Circuit for LED driver

Thread Starter

Lesliev

Joined Jan 13, 2021
11
Hello,
i am working on a simple project for a table lamp i am designing. The lamp will use a Cree XP-G3 led and i am looking for around 250-300lumens. The power supply will be 2xAAA battery giving 2.4v boosted to 5v. The forward voltage of the led at this lumen will be 2.87v and current will be 775mA. The safe wattage will be 2w and i will need to include an inline 3 ohm x 2w resistor.
I have a Pololu booster that will provide the constant output i need but because i have to include a switch and a resistor as well as two jst connectors for the led and battery i am looking at building my own pcb. I have a prototype i have made from perf board using the breakout but am not happy using a breakout attached to a board come pcb. I am hoping therefore to find a circuit using a commonly available IC that i can use to create my own pcb 5v output so i can build a self contained pcb that doesnt use a manufacturers breakout but does provide the current and voltage required from my power source.
Additionally and eventually i will use a 3.7v Lipo battery to replace the 2xAAA and will want to recharge that battery via an external usb 5v power supply so eventually will want to include a lipo charger in the pcb design - although at this stage that is quite a way off.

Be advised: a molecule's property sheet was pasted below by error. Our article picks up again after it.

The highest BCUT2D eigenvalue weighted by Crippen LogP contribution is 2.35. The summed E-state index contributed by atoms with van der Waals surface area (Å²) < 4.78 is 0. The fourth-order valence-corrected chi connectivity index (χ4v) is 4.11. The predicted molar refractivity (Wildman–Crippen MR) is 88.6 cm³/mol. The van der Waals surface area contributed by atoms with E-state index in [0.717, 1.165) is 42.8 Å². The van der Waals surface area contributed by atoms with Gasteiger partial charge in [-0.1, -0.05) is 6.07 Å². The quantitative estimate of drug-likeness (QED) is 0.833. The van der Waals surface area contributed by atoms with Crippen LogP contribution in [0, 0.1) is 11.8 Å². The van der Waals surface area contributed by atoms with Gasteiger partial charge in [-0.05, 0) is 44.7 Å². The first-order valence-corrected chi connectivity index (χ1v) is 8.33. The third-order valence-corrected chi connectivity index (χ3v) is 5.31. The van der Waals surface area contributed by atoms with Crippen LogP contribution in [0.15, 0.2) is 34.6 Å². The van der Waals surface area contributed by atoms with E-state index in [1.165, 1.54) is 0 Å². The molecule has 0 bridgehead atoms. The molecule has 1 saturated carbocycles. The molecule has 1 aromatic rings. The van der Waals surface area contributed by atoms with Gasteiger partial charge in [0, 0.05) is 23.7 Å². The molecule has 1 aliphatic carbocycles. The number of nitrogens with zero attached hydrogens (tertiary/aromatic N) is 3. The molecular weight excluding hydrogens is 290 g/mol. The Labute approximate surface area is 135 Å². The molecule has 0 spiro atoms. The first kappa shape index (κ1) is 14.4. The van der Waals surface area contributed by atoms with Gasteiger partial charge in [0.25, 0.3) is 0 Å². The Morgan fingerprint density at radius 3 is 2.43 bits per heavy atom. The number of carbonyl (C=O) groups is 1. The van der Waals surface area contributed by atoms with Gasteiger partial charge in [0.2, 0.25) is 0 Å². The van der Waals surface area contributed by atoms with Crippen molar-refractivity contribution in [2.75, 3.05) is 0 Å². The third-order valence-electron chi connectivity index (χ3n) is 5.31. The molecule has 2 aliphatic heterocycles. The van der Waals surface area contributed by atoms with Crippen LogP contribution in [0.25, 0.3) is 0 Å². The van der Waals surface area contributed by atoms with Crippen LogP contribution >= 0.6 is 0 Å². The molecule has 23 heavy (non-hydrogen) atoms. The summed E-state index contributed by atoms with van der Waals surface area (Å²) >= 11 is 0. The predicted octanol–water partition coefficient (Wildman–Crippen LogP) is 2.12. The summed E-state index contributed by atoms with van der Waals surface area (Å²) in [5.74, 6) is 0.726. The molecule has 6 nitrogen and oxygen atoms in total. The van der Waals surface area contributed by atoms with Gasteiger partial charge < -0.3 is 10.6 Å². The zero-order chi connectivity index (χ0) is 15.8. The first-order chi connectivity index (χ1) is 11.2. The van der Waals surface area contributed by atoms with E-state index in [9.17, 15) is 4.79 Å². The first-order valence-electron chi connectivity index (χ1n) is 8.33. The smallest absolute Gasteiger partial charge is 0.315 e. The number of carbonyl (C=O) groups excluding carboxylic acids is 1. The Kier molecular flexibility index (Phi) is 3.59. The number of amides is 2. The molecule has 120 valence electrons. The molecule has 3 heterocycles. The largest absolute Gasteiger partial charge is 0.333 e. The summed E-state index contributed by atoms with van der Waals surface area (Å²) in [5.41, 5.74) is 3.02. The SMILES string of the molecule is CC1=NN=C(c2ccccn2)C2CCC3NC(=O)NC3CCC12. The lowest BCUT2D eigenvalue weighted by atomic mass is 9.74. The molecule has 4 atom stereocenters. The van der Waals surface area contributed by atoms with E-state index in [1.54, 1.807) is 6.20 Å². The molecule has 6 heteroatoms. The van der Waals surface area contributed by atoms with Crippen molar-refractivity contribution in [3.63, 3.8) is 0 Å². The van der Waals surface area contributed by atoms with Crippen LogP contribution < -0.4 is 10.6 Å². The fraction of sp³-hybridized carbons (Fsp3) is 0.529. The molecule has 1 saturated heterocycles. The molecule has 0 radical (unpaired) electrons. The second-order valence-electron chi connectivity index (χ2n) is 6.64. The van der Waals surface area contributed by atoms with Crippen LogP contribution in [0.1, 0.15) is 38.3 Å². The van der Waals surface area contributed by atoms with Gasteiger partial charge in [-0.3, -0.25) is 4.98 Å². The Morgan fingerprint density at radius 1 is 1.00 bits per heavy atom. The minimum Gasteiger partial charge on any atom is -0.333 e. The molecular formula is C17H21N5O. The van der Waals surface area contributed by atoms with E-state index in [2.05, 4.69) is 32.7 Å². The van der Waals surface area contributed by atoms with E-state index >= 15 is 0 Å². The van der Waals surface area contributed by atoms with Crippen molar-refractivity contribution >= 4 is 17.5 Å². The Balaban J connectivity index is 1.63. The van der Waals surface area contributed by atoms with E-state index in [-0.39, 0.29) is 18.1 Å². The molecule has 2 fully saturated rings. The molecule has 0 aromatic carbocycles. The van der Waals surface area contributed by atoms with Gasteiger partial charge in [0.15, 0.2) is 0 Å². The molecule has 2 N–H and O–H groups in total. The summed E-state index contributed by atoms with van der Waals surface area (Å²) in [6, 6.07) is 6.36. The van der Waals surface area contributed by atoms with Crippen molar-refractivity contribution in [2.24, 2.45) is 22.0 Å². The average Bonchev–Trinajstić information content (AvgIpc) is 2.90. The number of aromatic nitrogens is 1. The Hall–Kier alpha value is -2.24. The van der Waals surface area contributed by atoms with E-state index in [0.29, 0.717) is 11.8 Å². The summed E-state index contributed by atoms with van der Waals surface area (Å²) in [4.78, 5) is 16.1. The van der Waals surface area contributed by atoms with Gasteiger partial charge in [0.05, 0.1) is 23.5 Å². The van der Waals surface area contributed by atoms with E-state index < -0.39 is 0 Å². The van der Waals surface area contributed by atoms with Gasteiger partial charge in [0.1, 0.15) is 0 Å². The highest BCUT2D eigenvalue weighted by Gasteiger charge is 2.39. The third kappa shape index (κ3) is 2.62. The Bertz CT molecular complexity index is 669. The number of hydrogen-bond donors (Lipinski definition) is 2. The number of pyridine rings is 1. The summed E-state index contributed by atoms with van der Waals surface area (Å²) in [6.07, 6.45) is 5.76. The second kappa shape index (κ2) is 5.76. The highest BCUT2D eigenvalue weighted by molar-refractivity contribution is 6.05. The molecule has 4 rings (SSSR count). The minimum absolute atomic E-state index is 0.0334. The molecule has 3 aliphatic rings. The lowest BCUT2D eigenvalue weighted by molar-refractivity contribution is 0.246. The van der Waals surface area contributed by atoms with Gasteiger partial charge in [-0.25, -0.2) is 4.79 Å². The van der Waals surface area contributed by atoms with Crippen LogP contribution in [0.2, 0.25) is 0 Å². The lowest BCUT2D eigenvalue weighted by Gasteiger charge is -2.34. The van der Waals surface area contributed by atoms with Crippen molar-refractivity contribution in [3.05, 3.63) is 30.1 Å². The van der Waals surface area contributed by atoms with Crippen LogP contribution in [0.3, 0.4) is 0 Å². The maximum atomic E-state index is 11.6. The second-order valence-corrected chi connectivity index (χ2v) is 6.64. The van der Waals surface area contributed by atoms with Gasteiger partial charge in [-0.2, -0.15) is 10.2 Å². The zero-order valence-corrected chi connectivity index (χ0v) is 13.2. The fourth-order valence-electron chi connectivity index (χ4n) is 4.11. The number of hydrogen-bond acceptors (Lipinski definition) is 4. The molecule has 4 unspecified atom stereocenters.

i am hoping someone here on aac can point me in the direction of suitable schematics that might help me achieve my lofty goals. I have searched and found some that appeared to achieve some of my requirements but given the very small voltages and currents i am working with they appeared to be more than my project required.
Hope someone can help.
 

Ian0

Joined Aug 7, 2020
1,556
Try to avoid any power resistors! If you dissipate 2W in the LED and 2W in the resistors, you have half the battery life than you would without the resistor.
Two AAA cells is not the easiest power supply - fresh Alkaline batteries would give you 3.3V and flat NiMH would give you 2.2V - the first is above the LED voltage, the other is below, so some of the time your power supply would have to step up and some of the time it would have to step down. If your ultimate goal is a 3.7V Lithium Cobaltate battery (Lithium ferro-phosphate are only 3.2V) then start your experiments with THREE AAA cells, then your power supply always has to step down.

You'll find scores of LED drive IC s - here's a selection of three from Texas
https://www.ti.com/power-management...p238max=4.5;450&p634max=2.8;450&p634min=0;2.8
 

MisterBill2

Joined Jan 23, 2018
8,207
If you succeed in lighting that LED with a current of 775 milliamps the life of the two AAA cells will be quite short, because the current draw of your voltage booster will be greater. I suggest first trying the LED with the 2 AAA cells in series and no resistor, as the internal resistance of the batteries will limit the current quite a bit.
For use with the higher voltage battery I suggest using a pulse-width controller to keep the average power within the desired limits. That is how it is dome with many automotive LED applications. Much more efficient and much less power wasted as heat.